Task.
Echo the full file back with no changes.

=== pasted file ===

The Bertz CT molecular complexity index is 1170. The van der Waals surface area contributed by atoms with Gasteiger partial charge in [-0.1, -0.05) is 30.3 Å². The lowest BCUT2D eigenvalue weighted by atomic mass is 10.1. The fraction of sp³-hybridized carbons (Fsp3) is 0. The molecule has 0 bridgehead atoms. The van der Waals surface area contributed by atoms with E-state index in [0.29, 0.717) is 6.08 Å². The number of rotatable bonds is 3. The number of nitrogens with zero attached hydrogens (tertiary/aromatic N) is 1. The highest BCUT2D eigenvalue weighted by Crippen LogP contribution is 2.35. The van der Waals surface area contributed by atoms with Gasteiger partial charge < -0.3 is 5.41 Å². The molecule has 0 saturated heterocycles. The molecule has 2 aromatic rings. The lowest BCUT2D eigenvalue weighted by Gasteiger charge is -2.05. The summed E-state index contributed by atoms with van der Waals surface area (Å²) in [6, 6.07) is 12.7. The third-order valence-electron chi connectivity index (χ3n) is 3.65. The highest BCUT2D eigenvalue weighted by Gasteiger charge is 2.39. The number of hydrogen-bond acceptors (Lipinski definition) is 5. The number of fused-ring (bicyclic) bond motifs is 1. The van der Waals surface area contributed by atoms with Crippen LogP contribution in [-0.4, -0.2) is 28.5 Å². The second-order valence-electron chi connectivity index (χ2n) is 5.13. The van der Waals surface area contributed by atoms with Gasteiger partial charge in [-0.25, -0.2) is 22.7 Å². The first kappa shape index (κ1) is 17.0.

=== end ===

The Bertz CT molecular complexity index is 1170. The van der Waals surface area contributed by atoms with Gasteiger partial charge in [-0.1, -0.05) is 30.3 Å². The lowest BCUT2D eigenvalue weighted by atomic mass is 10.1. The fraction of sp³-hybridized carbons (Fsp3) is 0. The molecule has 0 bridgehead atoms. The van der Waals surface area contributed by atoms with E-state index in [0.29, 0.717) is 6.08 Å². The number of rotatable bonds is 3. The number of nitrogens with zero attached hydrogens (tertiary/aromatic N) is 1. The highest BCUT2D eigenvalue weighted by Crippen LogP contribution is 2.35. The van der Waals surface area contributed by atoms with Gasteiger partial charge < -0.3 is 5.41 Å². The molecule has 0 saturated heterocycles. The molecule has 2 aromatic rings. The lowest BCUT2D eigenvalue weighted by Gasteiger charge is -2.05. The summed E-state index contributed by atoms with van der Waals surface area (Å²) in [6, 6.07) is 12.7. The third-order valence-electron chi connectivity index (χ3n) is 3.65. The highest BCUT2D eigenvalue weighted by Gasteiger charge is 2.39. The number of hydrogen-bond acceptors (Lipinski definition) is 5. The number of fused-ring (bicyclic) bond motifs is 1. The van der Waals surface area contributed by atoms with Crippen LogP contribution in [-0.4, -0.2) is 28.5 Å². The second-order valence-electron chi connectivity index (χ2n) is 5.13. The van der Waals surface area contributed by atoms with Gasteiger partial charge in [-0.25, -0.2) is 22.7 Å². The first kappa shape index (κ1) is 17.0.